With the realization that an event has occurred, the next step toward a return to normal state is to respond to that event. Responding is the first interaction between the service provider and the consumer/customer entity. Whether that entity is your internal staff, your customer base, or another provider is immaterial to the fact that a response is necessary.
Responding to an event should be looked at as a potential for success instead of a reaction to failure. With the complexities inherent in today’s delivery and consumption of IT services, each opportunity to respond should be an opportunity to show the value of your services.
Within Respond, there are three categories of action.
Acknowledge – Event handling responsibility definition
Communicate – Visibility to all parties involved in the
event and response
Plan – Creation of response with contingency planning
Visually, this looks like:
Acknowledgement is an internal function that allows the service provider to begin their response workflow. Assuming the event has been realized (See Part 1) and confirmed, then the provider will need to move the event forward via evaluation. The key concept here is to always move the event forward in the process. A stagnant event will result in missed SLAs and negatively impact consumer/customer satisfaction. Another
impact to a stagnant event is to the responding staff – delays early in the Respond cycle will create internal thrash and conflict. As the event proceeds through the response workflow, assign responsibilities along the way. An event should always have at least one responsible party directly attached to it.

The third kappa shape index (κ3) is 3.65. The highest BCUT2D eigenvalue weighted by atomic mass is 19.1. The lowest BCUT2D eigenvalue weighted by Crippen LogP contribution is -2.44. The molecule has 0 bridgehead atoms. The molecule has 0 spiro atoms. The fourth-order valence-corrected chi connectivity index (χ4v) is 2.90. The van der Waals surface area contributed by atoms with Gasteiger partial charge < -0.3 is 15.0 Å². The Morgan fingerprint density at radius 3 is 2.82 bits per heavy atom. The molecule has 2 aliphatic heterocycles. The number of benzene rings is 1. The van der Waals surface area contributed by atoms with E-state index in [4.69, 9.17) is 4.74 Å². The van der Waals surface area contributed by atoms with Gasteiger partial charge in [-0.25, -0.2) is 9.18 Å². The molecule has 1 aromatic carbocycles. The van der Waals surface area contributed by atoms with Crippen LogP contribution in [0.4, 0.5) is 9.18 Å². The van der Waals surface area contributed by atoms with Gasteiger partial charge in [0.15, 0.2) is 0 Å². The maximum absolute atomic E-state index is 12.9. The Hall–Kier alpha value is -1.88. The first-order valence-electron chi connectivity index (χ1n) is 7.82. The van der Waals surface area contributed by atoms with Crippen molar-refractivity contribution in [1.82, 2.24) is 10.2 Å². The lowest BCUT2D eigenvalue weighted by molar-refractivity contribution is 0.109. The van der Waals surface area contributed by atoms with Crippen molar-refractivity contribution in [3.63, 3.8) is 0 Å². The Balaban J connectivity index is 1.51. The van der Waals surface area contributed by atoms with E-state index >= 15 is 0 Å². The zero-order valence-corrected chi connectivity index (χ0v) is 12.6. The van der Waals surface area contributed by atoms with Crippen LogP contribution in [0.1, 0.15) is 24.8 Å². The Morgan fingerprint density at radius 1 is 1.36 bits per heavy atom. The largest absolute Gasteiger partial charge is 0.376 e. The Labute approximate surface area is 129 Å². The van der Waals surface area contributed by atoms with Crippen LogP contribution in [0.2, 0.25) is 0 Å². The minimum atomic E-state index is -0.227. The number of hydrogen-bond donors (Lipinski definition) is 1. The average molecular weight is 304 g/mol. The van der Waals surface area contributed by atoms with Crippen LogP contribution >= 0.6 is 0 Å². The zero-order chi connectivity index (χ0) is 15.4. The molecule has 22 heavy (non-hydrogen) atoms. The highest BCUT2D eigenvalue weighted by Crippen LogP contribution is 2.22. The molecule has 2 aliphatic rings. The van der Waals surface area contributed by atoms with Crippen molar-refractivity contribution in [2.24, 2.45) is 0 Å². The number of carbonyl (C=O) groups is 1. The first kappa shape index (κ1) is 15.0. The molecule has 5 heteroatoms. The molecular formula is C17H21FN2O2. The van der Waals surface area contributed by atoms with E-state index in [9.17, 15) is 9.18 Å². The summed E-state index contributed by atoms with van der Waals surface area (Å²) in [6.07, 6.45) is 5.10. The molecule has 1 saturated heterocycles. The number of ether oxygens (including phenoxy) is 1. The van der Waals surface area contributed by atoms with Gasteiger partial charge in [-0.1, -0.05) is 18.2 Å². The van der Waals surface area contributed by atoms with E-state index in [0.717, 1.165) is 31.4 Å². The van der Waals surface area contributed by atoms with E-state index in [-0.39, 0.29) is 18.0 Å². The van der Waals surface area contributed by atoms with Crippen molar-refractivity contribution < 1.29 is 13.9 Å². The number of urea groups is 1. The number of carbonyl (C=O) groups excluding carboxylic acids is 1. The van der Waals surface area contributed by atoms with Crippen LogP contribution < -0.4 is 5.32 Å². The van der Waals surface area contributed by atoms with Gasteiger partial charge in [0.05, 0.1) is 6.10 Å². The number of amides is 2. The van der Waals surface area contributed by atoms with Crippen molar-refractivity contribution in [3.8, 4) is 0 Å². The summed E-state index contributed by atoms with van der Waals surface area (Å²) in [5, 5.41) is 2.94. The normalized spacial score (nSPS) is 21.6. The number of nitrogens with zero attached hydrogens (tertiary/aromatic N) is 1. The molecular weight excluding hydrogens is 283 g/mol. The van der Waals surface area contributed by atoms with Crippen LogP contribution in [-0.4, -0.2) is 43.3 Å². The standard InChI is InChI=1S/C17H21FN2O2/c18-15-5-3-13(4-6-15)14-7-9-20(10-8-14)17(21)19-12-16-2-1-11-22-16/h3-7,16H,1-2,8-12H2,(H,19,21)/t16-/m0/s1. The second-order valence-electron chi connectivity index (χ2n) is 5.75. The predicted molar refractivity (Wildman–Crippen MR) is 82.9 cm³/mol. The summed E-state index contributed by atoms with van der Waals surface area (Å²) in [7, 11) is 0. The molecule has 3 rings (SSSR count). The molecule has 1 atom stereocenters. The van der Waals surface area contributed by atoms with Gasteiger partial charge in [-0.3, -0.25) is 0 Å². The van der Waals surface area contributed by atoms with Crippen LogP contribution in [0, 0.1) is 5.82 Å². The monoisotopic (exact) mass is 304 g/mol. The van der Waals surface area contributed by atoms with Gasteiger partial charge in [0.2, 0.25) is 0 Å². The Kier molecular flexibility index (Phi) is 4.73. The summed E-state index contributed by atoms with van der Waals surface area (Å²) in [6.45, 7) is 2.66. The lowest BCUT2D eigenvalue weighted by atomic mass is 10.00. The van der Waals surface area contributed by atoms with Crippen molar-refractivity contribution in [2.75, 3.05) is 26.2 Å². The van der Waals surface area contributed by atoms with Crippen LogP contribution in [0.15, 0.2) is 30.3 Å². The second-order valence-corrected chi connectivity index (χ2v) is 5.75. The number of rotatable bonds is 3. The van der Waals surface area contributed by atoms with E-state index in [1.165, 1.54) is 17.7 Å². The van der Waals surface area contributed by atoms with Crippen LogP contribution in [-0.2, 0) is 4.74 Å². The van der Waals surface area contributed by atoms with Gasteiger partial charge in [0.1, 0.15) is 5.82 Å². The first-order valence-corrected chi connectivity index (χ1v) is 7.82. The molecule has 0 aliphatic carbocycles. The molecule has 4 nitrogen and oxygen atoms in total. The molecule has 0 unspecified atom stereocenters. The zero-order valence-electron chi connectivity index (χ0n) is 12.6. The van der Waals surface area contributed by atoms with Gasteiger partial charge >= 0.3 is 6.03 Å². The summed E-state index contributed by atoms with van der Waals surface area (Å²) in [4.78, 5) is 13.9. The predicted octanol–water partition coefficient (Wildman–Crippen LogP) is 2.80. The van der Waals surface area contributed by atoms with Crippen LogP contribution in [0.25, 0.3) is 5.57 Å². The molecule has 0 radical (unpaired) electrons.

After the acknowledgement of the event you should move onto the first externally facing task: communication. Communication is
both an internal and customer facing task, ensuring that all responsible parties are aware of the current event status and what is being done. All parties need to be in the communication stream, even if they do not have an immediate duty to complete. Full awareness also allows for accurate
forensic analysis of event handling. The concept of Visible Action is critical. Visible Action indicates that all efforts that are being undertaken have a forward progress component and are visible to the customer. A customer blind to the efforts being conducted in the background is a customer who thinks nothing is being done.
Planning is the final component of Respond. How will the provider proceed in handling the event? What actions and tools are required, and how will the various responsible parties be coordinated? When during the event is it appropriate to escalate? The plan should include all steps considered necessary to move the event through the Remediate and Recover phases. The level of detail will be wholly dependent on the complexity of the event and the amount of coordination required (say for internal and 3rd party responders). Where a project plan may have milestones for evaluation of progress, this type of plan should have “turning points” defined to demonstrate achievement.
As you progress through the Respond phase, remember that momentum is the key element here. Even if you do not have an answer or solution, the fact that you are taking action and making progress needs to be communicated AND visible to all involved. Be progressive with an eye towards the next phase: Remediate.